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June 11, 2012
Why stop at the dark side of the moon to make music when you can look thousands of light years into space? That’s what a team of Georgia Tech researchers have done, using data from two stars in our galaxy to create sounds for a national recording artist.
Over the years, researchers in Georgia Tech’s Sonification Lab (SonLab) have converted numerical data into sounds to analyze stock market prices, election results and weather data. When the reggae/rock band Echo Movement called wanting to turn the movements of celestial bodies into music, SonLab looked to the heavens.
“The Sonification Lab receives a lot of requests to convert scientific data into sound, but this one was truly unique,” said Bruce Walker, a professor in the Schools of Psychology and Interactive Computing. “It’s not often that we have a chance to help an actual star compose music.”
Although pitches, tempos and rhythms could be created and tweaked, the band insisted that the finished product remain true to all data and feature a musically appealing, “heavenly” sound. With those restrictions in place, the musicians and Walker’s team of students went to work with existing data gathered by NASA’s Kepler telescope. Focused on a binary star (Kepler 4665989), Kepler recorded its brightness levels for more than a year. The star dimmed and brightened each time its companion star crossed its path, providing varying brightness measurements.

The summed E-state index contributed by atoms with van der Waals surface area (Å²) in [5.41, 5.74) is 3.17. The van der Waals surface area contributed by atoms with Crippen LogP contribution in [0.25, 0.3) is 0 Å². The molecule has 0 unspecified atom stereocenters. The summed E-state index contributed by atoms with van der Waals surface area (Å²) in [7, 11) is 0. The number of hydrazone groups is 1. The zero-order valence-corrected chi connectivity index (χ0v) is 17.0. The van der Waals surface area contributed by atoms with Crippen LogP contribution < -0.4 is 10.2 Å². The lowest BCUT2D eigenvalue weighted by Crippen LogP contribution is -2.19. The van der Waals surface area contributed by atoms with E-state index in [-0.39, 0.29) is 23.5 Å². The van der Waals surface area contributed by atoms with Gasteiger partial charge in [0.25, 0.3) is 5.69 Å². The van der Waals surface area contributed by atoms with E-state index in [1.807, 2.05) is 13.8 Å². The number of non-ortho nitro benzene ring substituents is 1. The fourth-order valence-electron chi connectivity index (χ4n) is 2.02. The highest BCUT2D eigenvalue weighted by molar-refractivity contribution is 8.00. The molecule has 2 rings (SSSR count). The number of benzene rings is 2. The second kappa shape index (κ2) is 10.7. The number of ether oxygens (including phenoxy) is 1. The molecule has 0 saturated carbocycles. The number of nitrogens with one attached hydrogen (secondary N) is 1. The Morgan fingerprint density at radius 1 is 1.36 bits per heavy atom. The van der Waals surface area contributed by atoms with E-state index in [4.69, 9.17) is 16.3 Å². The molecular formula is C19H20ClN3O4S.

“Those numerical values were loaded into our Sonification Sandbox software to create sequences of sonified musical pitches,” said Riley Winton, a psychology student and leader of the project. “The process put us on the right track. When the band reviewed it and requested timbres instead of pitches, we audified the data.
In other words, the team played the varying brightness levels as waveforms to create a different sound. The lab then cleaned the signal and removed some of the ambient sound before sending audio pitches to the band. Echo Movement looped the sounds and composed them into a four-part harmony.
For the final step, the students used a different binary star (Kepler 10291683) to adjust the timbre even further by adding a tremolo effect. This created a shuddered, natural sound rather than a flat, computerized noise.
“People have made music with space sounds before, but largely using pulsars and space events that can be recorded in the radio spectrum. We wanted something completely off the chart,” said band member David Fowler, who was encouraged by Edna DeVore at the SETI Institute to look at the Kepler Mission. “Discovering planets around other stars is a relatively new science worthy of everyone's attention and digs deep at the core of humanity's most basic quest to orient itself in reality,” he said.
The Georgia Tech team will present the sonification process at the International Conference on Auditory Display (ICAD) in Atlanta June 18 – 21, 2012.
The project’s goal, to create an authentic, aesthetic sound, was a success. The melody is further proof that sonification can be a valuable tool when working with large data sets.
“Sound is the best pattern recognition tool we have,” said Walker. “Instead of visually scanning through a long list of numbers, looking for patterns or random occurrences, sometimes it’s easier to create an audio file and listen for them. Very interesting patterns can often be discovered by using sound.”